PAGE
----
• Schamrock Dichterinnen

Foto Enrique Moya

Rati Saxena (Indien / India)

Lebt in Thiruvananthapuram, Kerala. Dichterin, Übersetzerin, Sanskrit-Gelehrte, Direktorin des internationalen Kritya-Poetry Festivals in Indien.

Sie hat 11 Gedichtbände veröffentlicht und ist mit zahlreichen Preisen ausgezeichnet, zuletzt mit dem Naji Naaman’s Literary Prize 2016.

Ihre Gedichte wurden in 12 Sprachen übersetzt, zuletzt ins Chinesische, Estnische und Vietnamesische. Sie ist Gründungsmitglied des World Poetry Movements und Gast auf zahlreichen internationalen Festivals.

Focus Indien / India - Festival 2016

Lives in Thiruvananthapuram, Kerala. Rati is a poet, translator, Sanskrit scholar, Director of the international Kritya-Poetry Festival in India.

She has published 11 poetry books and has received various awards, latest: the Naji Naaman’s Literary Prize 2016.

Her poetry was translated into 12 languages, like Chinese, Estonian and Vietnamese. Sie ist Gründungsmitglied des World Poetry Movements und Gast auf zahlreichen internationalen Festivals.

My Sheet

That morning when I woke, I saw
a small hole in my sheet,
the result of being lost in sleep.
So I struggled with silken thread throughout the day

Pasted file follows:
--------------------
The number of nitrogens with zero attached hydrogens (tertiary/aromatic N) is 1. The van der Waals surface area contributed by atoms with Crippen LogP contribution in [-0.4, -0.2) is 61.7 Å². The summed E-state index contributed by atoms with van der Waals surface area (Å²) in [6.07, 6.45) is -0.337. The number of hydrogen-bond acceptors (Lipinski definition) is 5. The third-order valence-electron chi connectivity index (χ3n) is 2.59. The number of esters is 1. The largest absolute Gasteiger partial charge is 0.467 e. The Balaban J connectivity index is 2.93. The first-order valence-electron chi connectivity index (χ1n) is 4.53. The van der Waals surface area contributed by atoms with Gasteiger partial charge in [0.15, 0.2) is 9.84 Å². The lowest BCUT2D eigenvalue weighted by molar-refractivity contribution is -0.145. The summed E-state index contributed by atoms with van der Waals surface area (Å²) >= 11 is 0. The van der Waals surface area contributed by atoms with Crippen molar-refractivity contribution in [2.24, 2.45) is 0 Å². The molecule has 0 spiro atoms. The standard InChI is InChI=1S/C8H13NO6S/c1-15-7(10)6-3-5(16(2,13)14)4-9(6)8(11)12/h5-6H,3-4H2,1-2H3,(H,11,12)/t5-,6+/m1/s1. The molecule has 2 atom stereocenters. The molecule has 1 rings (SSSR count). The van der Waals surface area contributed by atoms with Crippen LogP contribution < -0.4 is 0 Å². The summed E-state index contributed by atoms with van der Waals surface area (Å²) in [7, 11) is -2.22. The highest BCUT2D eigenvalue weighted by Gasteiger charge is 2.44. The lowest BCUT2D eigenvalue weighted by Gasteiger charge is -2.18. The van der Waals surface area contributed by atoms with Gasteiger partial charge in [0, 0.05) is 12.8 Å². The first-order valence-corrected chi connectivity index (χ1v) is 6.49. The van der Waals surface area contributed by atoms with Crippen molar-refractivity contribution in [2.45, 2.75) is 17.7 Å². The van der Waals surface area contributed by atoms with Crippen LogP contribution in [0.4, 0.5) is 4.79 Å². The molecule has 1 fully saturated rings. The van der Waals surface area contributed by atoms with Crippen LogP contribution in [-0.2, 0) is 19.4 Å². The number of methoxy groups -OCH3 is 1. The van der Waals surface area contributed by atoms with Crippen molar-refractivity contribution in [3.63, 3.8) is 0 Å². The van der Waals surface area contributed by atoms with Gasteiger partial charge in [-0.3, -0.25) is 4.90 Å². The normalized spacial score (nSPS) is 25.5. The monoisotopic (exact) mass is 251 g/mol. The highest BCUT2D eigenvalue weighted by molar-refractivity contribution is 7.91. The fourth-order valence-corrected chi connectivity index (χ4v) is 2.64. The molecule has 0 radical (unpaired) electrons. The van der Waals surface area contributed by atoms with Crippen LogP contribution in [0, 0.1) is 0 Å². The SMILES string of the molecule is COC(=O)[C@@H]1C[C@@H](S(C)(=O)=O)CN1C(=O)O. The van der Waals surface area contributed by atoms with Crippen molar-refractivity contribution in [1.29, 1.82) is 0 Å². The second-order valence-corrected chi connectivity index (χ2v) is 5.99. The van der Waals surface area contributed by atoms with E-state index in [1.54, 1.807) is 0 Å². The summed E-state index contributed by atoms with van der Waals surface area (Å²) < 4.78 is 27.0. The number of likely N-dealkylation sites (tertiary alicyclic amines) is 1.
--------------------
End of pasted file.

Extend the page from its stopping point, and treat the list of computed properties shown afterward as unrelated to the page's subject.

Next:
and by night had stitched a window
for glimpsing a few, new dreams.

The next day I woke to a new hole
and this time added paint to the thread.
Before dark I’d built a door.

My dreams could leave now and wander
instead of gazing out a window,
dreams freed to roam the entirety of the night.
Each morning brought new holes;
each day bustled with thread and paint.

Today my sheet is an enormous courtyard
with a banyan tree filled with birds with beaks like red stars,
though both sun and moon remain absent.

So I spend my mornings searching for holes
where a sun and moon might be woven,
not only in this galaxy
but also across
the many, layered others,

knowing at the end there’s a final hole
through which to exit
and join the great beyond

in a seamless realm of light.

The Wings of an Ant

They say an ant has no wings
and that even if she did, she couldn’t fly.

And if unable to fly, why suffer the pain of wings?

The ant’s death rides on her wings,
but death itself is flight.

The ant started to fly
by pale blue light, bending
her wings to the south,
an illusion of silence amidst noise.

Towards the yellow light, she flew
against her life,
carrying flight in her every cell.

She saw the seeds of flight
for the next generation.

Mother Used to Save

At any moment,
under any conditions, the storehouse
of mother was never empty,
she saved oils, grains, pickles, beans,
salt in clay pots, glass jars of jaggery,
all of it living for centuries
in her magic storeroom, and available
in an instant
without a single “Open, Sesame!”

Mother saved flesh, too:
on her waist and hips, for her
seven hungry children, born
one after another,
and for the next generation:
to love grandma’s soft, sweet feel.

And she saved stories, myths,
unknown rhythms, steps
for the grandchildren’s dreams,
a way of keeping her with them
after she’s long gone.

In her final moments, her last
breaths left her daughters a home,
through which she keeps dissolving
like a sugar packet into water.


Übersetzung / Translation Seth Michelson